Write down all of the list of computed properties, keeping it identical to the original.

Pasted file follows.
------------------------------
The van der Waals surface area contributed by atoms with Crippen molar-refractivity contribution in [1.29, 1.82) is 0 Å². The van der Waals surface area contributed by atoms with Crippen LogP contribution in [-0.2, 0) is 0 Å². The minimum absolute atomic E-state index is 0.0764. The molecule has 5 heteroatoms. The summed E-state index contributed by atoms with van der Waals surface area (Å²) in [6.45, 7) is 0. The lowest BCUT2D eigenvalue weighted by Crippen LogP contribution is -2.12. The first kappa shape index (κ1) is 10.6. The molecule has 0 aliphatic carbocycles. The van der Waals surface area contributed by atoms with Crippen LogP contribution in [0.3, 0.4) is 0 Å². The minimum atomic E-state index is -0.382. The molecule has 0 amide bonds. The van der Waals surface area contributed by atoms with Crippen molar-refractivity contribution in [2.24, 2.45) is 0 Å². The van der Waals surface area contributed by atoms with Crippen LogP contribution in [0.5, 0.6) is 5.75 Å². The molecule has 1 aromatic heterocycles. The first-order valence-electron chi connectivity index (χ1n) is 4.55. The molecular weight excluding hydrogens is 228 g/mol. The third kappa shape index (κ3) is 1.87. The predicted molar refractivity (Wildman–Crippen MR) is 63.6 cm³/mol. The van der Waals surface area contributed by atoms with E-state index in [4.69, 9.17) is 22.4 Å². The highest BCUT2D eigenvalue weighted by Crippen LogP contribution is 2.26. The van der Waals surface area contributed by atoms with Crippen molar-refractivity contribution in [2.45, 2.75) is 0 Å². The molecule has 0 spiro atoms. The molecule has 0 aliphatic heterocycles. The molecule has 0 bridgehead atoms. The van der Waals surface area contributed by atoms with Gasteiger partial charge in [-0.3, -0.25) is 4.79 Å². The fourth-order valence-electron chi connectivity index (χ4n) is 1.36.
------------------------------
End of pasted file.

The van der Waals surface area contributed by atoms with Crippen molar-refractivity contribution in [1.29, 1.82) is 0 Å². The van der Waals surface area contributed by atoms with Crippen LogP contribution in [-0.2, 0) is 0 Å². The minimum absolute atomic E-state index is 0.0764. The molecule has 5 heteroatoms. The summed E-state index contributed by atoms with van der Waals surface area (Å²) in [6.45, 7) is 0. The lowest BCUT2D eigenvalue weighted by Crippen LogP contribution is -2.12. The first kappa shape index (κ1) is 10.6. The molecule has 0 aliphatic carbocycles. The van der Waals surface area contributed by atoms with Crippen LogP contribution in [0.3, 0.4) is 0 Å². The minimum atomic E-state index is -0.382. The molecule has 0 amide bonds. The van der Waals surface area contributed by atoms with Crippen molar-refractivity contribution in [2.24, 2.45) is 0 Å². The van der Waals surface area contributed by atoms with Crippen LogP contribution in [0.5, 0.6) is 5.75 Å². The molecule has 1 aromatic heterocycles. The first-order valence-electron chi connectivity index (χ1n) is 4.55. The molecular weight excluding hydrogens is 228 g/mol. The third kappa shape index (κ3) is 1.87. The predicted molar refractivity (Wildman–Crippen MR) is 63.6 cm³/mol. The van der Waals surface area contributed by atoms with E-state index in [4.69, 9.17) is 22.4 Å². The highest BCUT2D eigenvalue weighted by Crippen LogP contribution is 2.26. The van der Waals surface area contributed by atoms with Crippen molar-refractivity contribution in [2.45, 2.75) is 0 Å². The molecule has 0 spiro atoms. The molecule has 0 aliphatic heterocycles. The molecule has 0 bridgehead atoms. The van der Waals surface area contributed by atoms with Gasteiger partial charge in [-0.3, -0.25) is 4.79 Å². The fourth-order valence-electron chi connectivity index (χ4n) is 1.36.